Innovation drives progress. It's important to keep track of innovation trends because one day these trends could become the norm. We need to know what to prepare for in the future. In this issue of Promotional Consultant Today, we look at four key innovation trends identified by the Innovation Resource Consulting Group that could soon become the norm in business.

1. The Start-Up Trend

Today's breed of entrepreneurs around the world are discovering that funding is available, customers are receptive, technology is cheap and scalable and many a market's incumbent players are vulnerable to new business models that offer fresh solutions. The secret is to have a good idea, and the old adage "find a need and fill it" still applies. Winning entrepreneurs seek to solve problems people have that they aren't solving particularly well, and are open to change. The impact on the corporate world is clear: better disrupt yourself or someone else will.

2. Additive Manufacturing Is Nearing A Tipping Point

A technology becomes mainstream when adoption levels reach 20 percent, and 3D printing is proof of that. More and more creative people use the new devices to solve problems and create opportunities. NASA uses 3D printing to rapidly create prototypes at lower cost. Broadway stage set designers are using 3D printing to churn out sample sets overnight. Ships at sea are using 3D printers to make replacement parts, which eliminates costly backup inventory. Charities worldwide are creating 3D-printed prosthetics for those who could never afford them otherwise.

While 3D printing does not provide economies of scale achieved through massive production runs, its differentiating factors are increased flexibility and the ability to customize. Because each unit is built independently, it can easily be modified to suit unique needs or, more broadly, to accommodate improvements or changing customer requirements.

3. The On-Demand Economy

The on-demand economy, as coined by the Innovation Trend Report, is due to the highly successful rise of app-based startups and has become a huge global force of disruption. Take Uber, Airbnb and other on-demand apps. On one hand, on-demand businesses enable regular people to make money on their own terms, often with assets they already own. The ability of these new business models to disrupt incumbent businesses has produced violent protests and new regulation from Portland to Paris. Uber is a prime example of this, causing taxi drivers to fight Uber's entrance into key markets. Thinking ahead, it's easy to see how more and more traditional businesses will be upended by competitors from outside their industry and outside their geographic area.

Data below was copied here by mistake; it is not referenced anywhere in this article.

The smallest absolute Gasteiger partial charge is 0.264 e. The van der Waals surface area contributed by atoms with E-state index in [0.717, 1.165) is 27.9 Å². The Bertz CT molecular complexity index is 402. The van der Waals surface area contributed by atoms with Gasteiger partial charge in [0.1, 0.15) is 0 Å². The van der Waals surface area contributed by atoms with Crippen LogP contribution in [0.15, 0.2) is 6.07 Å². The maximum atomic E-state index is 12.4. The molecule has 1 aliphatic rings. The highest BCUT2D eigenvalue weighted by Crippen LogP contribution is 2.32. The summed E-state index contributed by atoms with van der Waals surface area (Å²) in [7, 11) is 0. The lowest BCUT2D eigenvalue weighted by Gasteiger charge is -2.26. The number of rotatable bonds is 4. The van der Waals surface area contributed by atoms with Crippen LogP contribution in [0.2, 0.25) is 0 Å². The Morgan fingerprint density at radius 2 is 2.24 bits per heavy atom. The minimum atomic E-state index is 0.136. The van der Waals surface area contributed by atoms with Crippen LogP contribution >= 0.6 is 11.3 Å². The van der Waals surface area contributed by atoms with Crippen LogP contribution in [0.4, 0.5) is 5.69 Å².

4. The Crowd Is The Future

Thanks to the internet and social media, crowdsourcing is one of the hottest new methods of tapping customers' (and the wider public's) knowledge, creativity and insight to further your company's goals. Other organizations are crowd-sourcing for solutions to vexing technical problems or to discover winning algorithms (Netflix), while snack giant Lay's, a division of Frito Lay, asks the crowd to suggest new chip flavors or even whole snack categories via its crowdsourcing website. To see the front lines of this revolutionary trend visit Clorox Connects at and you'll see dozens of ideas submitted by Clorox consumers. The fact is, we've been crowdsourcing since the time of the Romans. What's different today is the scale and scope of this new method of interacting with the wider world, and this dynamic will only increase in the years ahead.

Robert B. Tucker is the president of The Innovation Resource Consulting Group. He is a speaker, seminar leader and an expert in the management of innovation and assisting companies in accelerating ideas to market.